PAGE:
MANHATTAN (CN) – As the government vied to snuff out claims over pro-hunting elements that pervade a White House advisory board on wildlife conservation, four nonprofits insisted in court Monday that they have standing to sue.
The Center for Biological Diversity and three other groups that advocate for wildlife conservation brought the underlying case in August 2018, claiming that the International Wildlife Conservation Council “actually exists to promote the antithesis of sound conservation policy: the hunting of imperiled species as a means to import their heads, hides, tusks, feet, and other body parts.”
Among other allegations, the groups accuse then-Interior Secretary Ryan Zinke of violating the Federal Advisory Committee Act by failing to appoint a balanced board and failing to make the council’s work open to the public.
During one hour of oral arguments before U.S. District Judge Alison Nathan on Monday afternoon, attorney Travis Annatoyn with the Democracy Forward Foundation said the International Wildlife Conservation Council was “secretive and lopsided” in favor of big game hunting.
“Defendants have constructed a black box” that excludes viewpoints critical of pro-hunting policy from having a seat at the table at all, Annatoyn added.
With the government fighting to have the suit dismissed, Annatoyn told Judge Nathan that, rather than challenging the expanded extraterritorial hunting policies themselves, his clients have taken aim at the policy-making apparatus.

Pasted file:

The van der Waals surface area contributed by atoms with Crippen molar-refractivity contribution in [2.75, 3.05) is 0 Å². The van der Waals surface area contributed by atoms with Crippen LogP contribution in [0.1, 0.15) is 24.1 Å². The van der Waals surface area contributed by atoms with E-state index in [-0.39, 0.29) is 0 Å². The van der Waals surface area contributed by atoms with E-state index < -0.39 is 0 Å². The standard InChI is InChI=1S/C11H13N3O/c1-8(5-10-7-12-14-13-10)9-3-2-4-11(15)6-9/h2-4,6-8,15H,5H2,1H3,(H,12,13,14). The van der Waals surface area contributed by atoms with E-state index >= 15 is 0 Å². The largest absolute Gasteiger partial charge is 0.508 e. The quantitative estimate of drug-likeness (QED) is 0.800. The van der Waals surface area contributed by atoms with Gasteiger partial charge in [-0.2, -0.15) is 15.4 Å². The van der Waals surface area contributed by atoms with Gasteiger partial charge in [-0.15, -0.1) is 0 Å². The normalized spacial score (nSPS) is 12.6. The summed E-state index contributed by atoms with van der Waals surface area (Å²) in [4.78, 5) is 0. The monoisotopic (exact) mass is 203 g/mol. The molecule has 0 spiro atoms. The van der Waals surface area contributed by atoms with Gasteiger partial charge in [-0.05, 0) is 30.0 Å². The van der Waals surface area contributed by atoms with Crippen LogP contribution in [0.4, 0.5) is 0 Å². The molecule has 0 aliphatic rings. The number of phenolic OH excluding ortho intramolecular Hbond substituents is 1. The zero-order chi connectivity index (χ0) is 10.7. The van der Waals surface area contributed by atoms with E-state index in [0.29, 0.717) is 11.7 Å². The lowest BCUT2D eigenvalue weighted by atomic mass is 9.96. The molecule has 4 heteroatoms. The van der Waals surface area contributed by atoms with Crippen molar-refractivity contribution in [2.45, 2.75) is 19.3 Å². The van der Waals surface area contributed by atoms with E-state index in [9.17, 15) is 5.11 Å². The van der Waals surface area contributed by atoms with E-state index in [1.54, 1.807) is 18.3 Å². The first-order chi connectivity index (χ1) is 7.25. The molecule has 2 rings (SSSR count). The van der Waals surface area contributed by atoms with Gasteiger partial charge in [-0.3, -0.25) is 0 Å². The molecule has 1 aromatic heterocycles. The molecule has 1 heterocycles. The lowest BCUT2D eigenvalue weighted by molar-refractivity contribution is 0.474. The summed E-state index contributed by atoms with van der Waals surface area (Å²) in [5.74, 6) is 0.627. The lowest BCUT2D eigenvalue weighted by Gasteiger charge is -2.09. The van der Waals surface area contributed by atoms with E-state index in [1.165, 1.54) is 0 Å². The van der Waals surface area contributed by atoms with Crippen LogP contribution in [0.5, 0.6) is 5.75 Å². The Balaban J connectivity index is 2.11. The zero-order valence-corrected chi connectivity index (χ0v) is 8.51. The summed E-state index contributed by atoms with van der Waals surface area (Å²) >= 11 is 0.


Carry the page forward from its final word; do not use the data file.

Beyond the potential that the council’s pro-hunting policy recommendations will harm wildlife, Annatoyn said the challengers have already suffered the burdens of the council’s lack of transparency because they have sent people to monitor the council in person and have had to fund Freedom of Information Act battles.
For her portion of the hearing, Assistant U.S. Attorney Jennifer Ann Jude largely reiterated the government’s February motion to dismiss.
In addition to lack of standing, Jude argued that the first two counts of the lawsuit should be dismissed for failure to state a claim because the plaintiffs failed to identify any FACA authority that requires the kind of written disclosures that they claim are obligatory.
Jude said the plaintiffs’ claims of injuries “very speculative” and are insufficient under to establishing any substantial likelihood of causation of noticeable reduction in wildlife from the council’s pro-hunting policy recommendations.
Jude told the court that there has been no showing that the government’s alleged FACA violations would have any imminent effect on their on-the-ground conservation projects that do not involve advocacy.
Judge Nathan reserved her decision on the motion to dismiss Monday afternoon.
Zinke appointed the advisory board in the fall of 2017 and resigned this past January amid souring relations with President Donald Trump and an ethics scandal arising from traveling arrangements he made for his wife with taxpayer money.
In addition to several other accusations of ethical breaches during his time in the Trump administration, Zinke faced two inspector general inquiries from the Interior Department prior to his departure.
Zinke was replaced by David Bernhardt, a former energy company lobbyist who previously worked as deputy secretary of the agency.